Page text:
Protein folding studies of human superoxide dismutase and ALS associated mutants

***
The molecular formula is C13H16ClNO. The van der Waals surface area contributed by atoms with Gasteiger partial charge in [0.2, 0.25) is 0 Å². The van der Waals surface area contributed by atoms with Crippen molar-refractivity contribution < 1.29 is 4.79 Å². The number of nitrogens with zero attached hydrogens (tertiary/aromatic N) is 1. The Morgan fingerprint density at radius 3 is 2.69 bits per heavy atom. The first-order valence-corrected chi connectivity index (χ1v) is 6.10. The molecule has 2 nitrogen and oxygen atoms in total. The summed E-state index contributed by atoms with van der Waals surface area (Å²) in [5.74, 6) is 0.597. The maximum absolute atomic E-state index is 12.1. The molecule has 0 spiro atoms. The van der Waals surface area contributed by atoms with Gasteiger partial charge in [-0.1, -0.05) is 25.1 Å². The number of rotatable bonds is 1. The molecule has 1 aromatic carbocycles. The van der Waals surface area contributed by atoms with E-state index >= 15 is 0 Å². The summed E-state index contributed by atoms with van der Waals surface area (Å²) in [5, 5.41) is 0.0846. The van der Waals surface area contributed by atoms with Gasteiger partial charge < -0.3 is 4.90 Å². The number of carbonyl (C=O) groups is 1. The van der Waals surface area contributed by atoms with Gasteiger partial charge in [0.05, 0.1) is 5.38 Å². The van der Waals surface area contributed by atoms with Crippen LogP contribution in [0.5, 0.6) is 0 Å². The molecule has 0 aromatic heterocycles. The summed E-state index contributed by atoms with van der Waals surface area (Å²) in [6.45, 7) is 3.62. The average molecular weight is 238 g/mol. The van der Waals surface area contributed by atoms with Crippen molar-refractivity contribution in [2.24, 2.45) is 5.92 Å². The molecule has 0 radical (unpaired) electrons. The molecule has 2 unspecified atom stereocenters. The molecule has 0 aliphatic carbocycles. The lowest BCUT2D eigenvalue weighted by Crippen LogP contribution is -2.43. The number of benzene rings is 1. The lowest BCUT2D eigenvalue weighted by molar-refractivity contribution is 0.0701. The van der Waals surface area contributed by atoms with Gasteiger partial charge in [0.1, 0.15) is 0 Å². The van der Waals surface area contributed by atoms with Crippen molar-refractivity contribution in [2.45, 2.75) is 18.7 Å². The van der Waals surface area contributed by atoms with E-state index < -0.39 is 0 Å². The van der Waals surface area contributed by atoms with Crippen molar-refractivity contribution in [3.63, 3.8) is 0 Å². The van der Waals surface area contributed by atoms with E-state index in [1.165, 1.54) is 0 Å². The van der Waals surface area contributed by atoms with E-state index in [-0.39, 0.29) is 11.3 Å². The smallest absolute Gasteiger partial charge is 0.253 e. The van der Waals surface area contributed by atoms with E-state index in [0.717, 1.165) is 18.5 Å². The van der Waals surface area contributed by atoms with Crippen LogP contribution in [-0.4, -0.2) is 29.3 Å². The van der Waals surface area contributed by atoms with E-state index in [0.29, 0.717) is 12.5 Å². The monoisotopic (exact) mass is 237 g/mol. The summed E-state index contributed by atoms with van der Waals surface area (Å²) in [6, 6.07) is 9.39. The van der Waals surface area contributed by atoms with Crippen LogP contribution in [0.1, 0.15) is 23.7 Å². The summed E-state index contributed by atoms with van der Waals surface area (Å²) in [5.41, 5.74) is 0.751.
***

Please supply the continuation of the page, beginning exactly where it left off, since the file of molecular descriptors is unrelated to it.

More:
Abstract: Proteins are among the most abundant biological macromolecules. The cellular machinery is coupled to exact structural shape and properties of the more than 100 000 different proteins. Still, proteins can sometimes completely change their character and as a result trigger neuro degenerative disease. Exactly what happens is yet poorly understood but misfolding and aggregation leading to toxic gain of function is probable causes, i.e. the protein adopts new noxious properties. In 1993 the protein superoxide dismutase (SOD) was found to be associated with the neuro degenerative disease ALS. Up to date more than 100 mutations in SOD have been associated with ALS. However, the mutations are scattered all over the structure and no common denominator for the disease mechanism has been found.This work has been focused on the molecular mechanism of the toxic gain-of - function of mutant SOD from the perspective of protein folding and structural stability. To facilitate the studies of SOD and its ALS associated mutations, an expression system resulting in increased copper content was developed. Coexpression with the copper chaperone for superoxide dismutase (yCCS) leads to increased expression levels, especially for the destabilised ALS mutants. Through thermodynamic studies, I show that with the exception of the most disruptive mutations the holo protein is only marginally destabilised, whereas all mutations show a pronounced destabilisation on the apo protein. Kinetic studies suggest further that the dimeric apoSOD folds via a three-state process where the dimerisation proceeds via a marginally stable monomer. The apoSOD monomer folds by a two-state process. The disulphide bond is not critical for the folding of the apoSOD monomer although it contributes significantly to its stability. Interestingly, in the absence of metals, reduction of the disulphide bond prevents the formation of the dimer. A mutation can affect the protein stability in various ways: either from destabilisation of the monomer (case 1), weakening of the dimer interface (case 2) or, in the worst case, from a combination of both (case 1+2). Thus, therapeutic strategies to prevent the noxious effects of mutant SOD must include both mechanisms. An important finding in this study is that we can see a correlation between the stability for each mutation and the mean survival time. This could be an opening in the development of therapeutic substances that counteract the defect in SOD upon mutation.
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